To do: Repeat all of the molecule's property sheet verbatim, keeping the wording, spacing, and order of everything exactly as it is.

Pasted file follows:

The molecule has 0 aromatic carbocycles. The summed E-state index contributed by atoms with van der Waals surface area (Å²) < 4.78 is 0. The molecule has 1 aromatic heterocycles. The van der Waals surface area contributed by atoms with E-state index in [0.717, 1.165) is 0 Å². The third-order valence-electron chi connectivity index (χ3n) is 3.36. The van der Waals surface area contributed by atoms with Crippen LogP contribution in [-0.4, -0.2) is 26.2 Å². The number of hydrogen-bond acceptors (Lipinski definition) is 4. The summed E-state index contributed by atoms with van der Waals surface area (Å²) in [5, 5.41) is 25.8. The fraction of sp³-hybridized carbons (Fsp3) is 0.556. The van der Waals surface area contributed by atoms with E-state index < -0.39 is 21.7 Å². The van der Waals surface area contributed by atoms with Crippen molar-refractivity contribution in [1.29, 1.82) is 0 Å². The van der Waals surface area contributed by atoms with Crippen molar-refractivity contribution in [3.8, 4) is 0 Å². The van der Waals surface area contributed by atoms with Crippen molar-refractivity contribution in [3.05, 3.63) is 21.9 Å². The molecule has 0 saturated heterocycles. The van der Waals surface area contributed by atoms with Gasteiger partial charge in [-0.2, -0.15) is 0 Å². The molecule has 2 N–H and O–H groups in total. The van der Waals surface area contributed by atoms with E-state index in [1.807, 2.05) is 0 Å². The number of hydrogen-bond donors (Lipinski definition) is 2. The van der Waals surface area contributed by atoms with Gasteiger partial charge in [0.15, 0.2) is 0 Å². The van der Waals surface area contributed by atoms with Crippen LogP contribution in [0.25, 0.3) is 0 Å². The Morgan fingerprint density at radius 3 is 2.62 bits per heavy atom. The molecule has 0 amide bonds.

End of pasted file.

The molecule has 0 aromatic carbocycles. The summed E-state index contributed by atoms with van der Waals surface area (Å²) < 4.78 is 0. The molecule has 1 aromatic heterocycles. The van der Waals surface area contributed by atoms with E-state index in [0.717, 1.165) is 0 Å². The third-order valence-electron chi connectivity index (χ3n) is 3.36. The van der Waals surface area contributed by atoms with Crippen LogP contribution in [-0.4, -0.2) is 26.2 Å². The number of hydrogen-bond acceptors (Lipinski definition) is 4. The summed E-state index contributed by atoms with van der Waals surface area (Å²) in [5, 5.41) is 25.8. The fraction of sp³-hybridized carbons (Fsp3) is 0.556. The van der Waals surface area contributed by atoms with E-state index < -0.39 is 21.7 Å². The van der Waals surface area contributed by atoms with Crippen molar-refractivity contribution in [1.29, 1.82) is 0 Å². The van der Waals surface area contributed by atoms with Crippen molar-refractivity contribution in [3.8, 4) is 0 Å². The van der Waals surface area contributed by atoms with Crippen molar-refractivity contribution in [3.05, 3.63) is 21.9 Å². The molecule has 0 saturated heterocycles. The van der Waals surface area contributed by atoms with Gasteiger partial charge in [-0.2, -0.15) is 0 Å². The molecule has 2 N–H and O–H groups in total. The van der Waals surface area contributed by atoms with E-state index in [1.807, 2.05) is 0 Å². The number of hydrogen-bond donors (Lipinski definition) is 2. The van der Waals surface area contributed by atoms with Gasteiger partial charge in [0.15, 0.2) is 0 Å². The van der Waals surface area contributed by atoms with Crippen LogP contribution in [0.25, 0.3) is 0 Å². The Morgan fingerprint density at radius 3 is 2.62 bits per heavy atom. The molecule has 0 amide bonds.